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One of the most oft-quoted verses in the Bible is Matthew 7:1. Think about it: 66 books in the Bible contain 1,189 chapters with over 31,000 verses and more than 750,000 words. That’s a lot of information, and one of the most famous sentences is, “Judge not, that you be not judged.” I understand why John 3:16 and Psalm 23:1-6 are so popular, but Matthew 7:1?
Perhaps a better question is, “Why does it matter to us when folks judge us harshly?” Did you know that how we respond to unfair judgments reveals a lot about ourselves? If you want to know what a person is like, bring some unfair heat into their lives. They will reveal to you quickly who they are in an unvarnished way. But before I get to that, let me clarify.
I would not want anyone to think I’m trivializing what hurtful people do, as though their actions do not matter. It does matter when unkind people say rude things about any image-bearer. When anyone judges a person uncharitably, we are taking Creator God’s name through the mud.
When someone mocks, degrades, puts down, slanders, or gossips about another person, it is God’s name on the line. See Psalm 23:3, Matthew 25:40, 1 Samuel 8:7, and 1 Thessalonians 4:8. The Bible does not shy away from connecting God with His children. If we do something harmful to one of His, it’s an offense in heaven. Let me push the point further; there should be universal kindness and respect toward all people, irrespective of their allegiance to the King of kings (James 3:7-10).
But I’m asking a more profound question that is more personal and reveals things about us that we may need to address. The straightforward temptation is to focus too much too soon on what the other person did to us, where we miss a golden opportunity to respond to the Lord by seeing ourselves clearly.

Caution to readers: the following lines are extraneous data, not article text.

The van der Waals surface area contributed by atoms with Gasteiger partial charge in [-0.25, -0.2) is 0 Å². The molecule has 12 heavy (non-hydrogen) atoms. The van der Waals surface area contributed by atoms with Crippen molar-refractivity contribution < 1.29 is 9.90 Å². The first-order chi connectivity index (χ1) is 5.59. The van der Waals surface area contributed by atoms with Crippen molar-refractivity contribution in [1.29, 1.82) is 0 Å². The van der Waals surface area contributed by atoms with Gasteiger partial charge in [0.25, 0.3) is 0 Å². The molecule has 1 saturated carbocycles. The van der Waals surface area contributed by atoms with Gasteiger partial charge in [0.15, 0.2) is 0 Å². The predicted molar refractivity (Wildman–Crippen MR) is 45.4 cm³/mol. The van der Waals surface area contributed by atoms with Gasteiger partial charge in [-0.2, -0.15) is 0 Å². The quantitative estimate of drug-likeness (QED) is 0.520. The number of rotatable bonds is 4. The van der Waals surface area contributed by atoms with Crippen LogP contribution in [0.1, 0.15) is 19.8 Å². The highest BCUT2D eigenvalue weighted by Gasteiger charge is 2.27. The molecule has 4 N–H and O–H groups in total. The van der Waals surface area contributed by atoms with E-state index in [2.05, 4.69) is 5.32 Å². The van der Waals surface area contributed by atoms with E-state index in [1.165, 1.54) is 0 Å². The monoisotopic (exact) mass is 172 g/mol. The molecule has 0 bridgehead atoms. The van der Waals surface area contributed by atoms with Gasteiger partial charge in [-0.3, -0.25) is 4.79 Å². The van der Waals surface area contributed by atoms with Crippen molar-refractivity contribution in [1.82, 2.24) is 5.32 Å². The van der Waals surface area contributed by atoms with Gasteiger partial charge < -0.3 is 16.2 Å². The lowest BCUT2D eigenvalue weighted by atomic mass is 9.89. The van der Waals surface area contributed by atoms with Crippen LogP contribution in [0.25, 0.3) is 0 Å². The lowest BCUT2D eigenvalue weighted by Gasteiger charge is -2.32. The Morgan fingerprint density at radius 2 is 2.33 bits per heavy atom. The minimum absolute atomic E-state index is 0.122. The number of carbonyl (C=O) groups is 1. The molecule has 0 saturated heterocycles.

There are times when the Lord brings hardship into our lives for our benefit. We should not fail this test by not examining our hearts and how a silver lining of grace could transform a strand of fallenness that continues to linger in the darkness of our hearts.
The probing question is that if it does matter too much, why do you or I give people that much power to manage us? While thinking about this, I recalled listening to a podcast from This American Life (TAL). Ira Glass, the host for this podcast, dedicated a particular show to stories from America’s middle schools.
One of these middle schoolers’ most common repeated remarks was their fear of being judged. Though I did not count how many times they talked about their fear of judgment, it had to have been two dozen times in a one-hour show. At each point along the way, I kept asking the same question, “Why does it matter what anyone is saying about you?”
I felt sorry for these kids as I grieved for them. They were in dark bondage, and even more heartbreaking, there was a lack of awareness of our rescuing Savior. The cravings of their hearts owned them, which convinced them that they must have the approval of others (James 1:14-15). The opinion of others controlled how they dressed, talked, looked, who they hung out with, and more (Proverbs 29:25).